One of some two hundred stories by Anton Chekhov that were published originally in periodicals in Russia in the 1880s–1900s but unpublished in English.
A Duke, a Duchess who used to be a beautiful young woman, the Baron who lives next door, a left-wing novelist, an impoverished nobleman, a foreign musician, various stupid butlers, nurses, and tutors, a German estate manager, a gentleman, and an heir from America.
All the characters are unremarkable, yet sympathetic and attractive people. The hero saves the heroine from a crazed horse; he is strong-willed and he shows his strong fists at every opportunity.
The sky is wide, the distances are vast and the vistas are broad, so broad that they are impossible to understand . . . this, in short, is Nature.
Friends are blond. Enemies are red-headed.
A rich uncle—liberal or conservative—according to circumstances. His death is more useful to the protagonist than his advice.
An aunt who lives in the remote provincial town of Tambov.
A doctor with a concerned expression on his face, who gives people hope for the coming health crisis. He has a walking stick with a bulb, and he is bald. And where there is a doctor, there are illnesses; arthritis caused by overwork, migranes, inflammation of the brain. A man wounded in a duel, and advice to go to the spa.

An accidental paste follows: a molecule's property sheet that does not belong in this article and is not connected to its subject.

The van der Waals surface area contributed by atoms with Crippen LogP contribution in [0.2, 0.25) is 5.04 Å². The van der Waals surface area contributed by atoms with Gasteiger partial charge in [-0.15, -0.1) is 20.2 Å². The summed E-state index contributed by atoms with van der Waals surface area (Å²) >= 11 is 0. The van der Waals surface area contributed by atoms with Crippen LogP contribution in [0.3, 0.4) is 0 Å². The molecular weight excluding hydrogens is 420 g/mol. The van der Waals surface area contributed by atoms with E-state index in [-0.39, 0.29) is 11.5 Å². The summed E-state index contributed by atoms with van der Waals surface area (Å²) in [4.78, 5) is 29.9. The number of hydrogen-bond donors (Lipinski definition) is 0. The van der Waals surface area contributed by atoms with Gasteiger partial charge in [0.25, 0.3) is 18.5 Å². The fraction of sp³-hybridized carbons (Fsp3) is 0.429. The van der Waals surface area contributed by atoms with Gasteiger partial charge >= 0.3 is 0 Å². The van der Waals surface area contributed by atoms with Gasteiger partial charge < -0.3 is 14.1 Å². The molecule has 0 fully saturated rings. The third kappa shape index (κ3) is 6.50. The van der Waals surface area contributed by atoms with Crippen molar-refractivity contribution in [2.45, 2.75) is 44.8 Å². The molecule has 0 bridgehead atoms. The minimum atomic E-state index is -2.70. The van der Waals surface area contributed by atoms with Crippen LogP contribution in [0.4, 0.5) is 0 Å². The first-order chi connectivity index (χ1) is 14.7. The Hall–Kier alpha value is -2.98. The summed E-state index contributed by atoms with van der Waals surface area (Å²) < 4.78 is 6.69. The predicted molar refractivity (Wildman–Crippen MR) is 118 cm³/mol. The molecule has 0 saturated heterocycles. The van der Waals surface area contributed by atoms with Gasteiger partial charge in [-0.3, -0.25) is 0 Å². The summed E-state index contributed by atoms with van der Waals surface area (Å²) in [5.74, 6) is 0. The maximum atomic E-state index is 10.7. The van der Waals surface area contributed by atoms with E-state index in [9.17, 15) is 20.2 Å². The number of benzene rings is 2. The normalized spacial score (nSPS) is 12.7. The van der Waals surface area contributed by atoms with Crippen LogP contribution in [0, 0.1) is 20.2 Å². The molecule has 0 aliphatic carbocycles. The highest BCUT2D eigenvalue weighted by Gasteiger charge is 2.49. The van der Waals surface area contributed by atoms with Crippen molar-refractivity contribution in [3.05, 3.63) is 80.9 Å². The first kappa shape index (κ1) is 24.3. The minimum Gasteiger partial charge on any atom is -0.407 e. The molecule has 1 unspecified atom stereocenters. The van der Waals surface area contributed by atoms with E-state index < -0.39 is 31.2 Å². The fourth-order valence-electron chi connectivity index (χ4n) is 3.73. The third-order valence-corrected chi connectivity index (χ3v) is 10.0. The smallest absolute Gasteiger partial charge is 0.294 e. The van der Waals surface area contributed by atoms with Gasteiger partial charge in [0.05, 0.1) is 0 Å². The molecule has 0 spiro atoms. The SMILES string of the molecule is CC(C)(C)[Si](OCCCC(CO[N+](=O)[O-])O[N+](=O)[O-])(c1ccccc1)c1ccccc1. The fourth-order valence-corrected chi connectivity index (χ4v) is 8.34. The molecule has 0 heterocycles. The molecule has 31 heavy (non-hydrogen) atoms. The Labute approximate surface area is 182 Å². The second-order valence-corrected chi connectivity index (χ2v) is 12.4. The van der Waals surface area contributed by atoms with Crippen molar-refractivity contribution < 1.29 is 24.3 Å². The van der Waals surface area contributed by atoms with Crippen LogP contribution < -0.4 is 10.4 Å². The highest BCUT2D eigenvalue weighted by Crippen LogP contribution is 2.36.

A servant who worked for the old masters and is ready to sacrifice everything for them. He is a very witty fellow.
A dog that can do everything but talk, a parrot, and a nightingale. A dacha near Moscow and a mortgaged estate, somewhere in the South.
Electricity, which is stuck into the story for no reason.
A bag of Russian leather, a china set from Japan, an English leather saddle, a revolver that fires perfectly, an order on the lapel, and a feast of pineapples, champagne, truffles, and oysters.
Accidental overhearing, as a source of great discoveries.
A huge number of interjections, and of attempts to use technical terms whenever possible.
Small hints about important circumstances. Very often, no conclusion.
Seven mortal sins at the beginning, and a wedding at the end.
—translated from the Russian by Peter Sekirin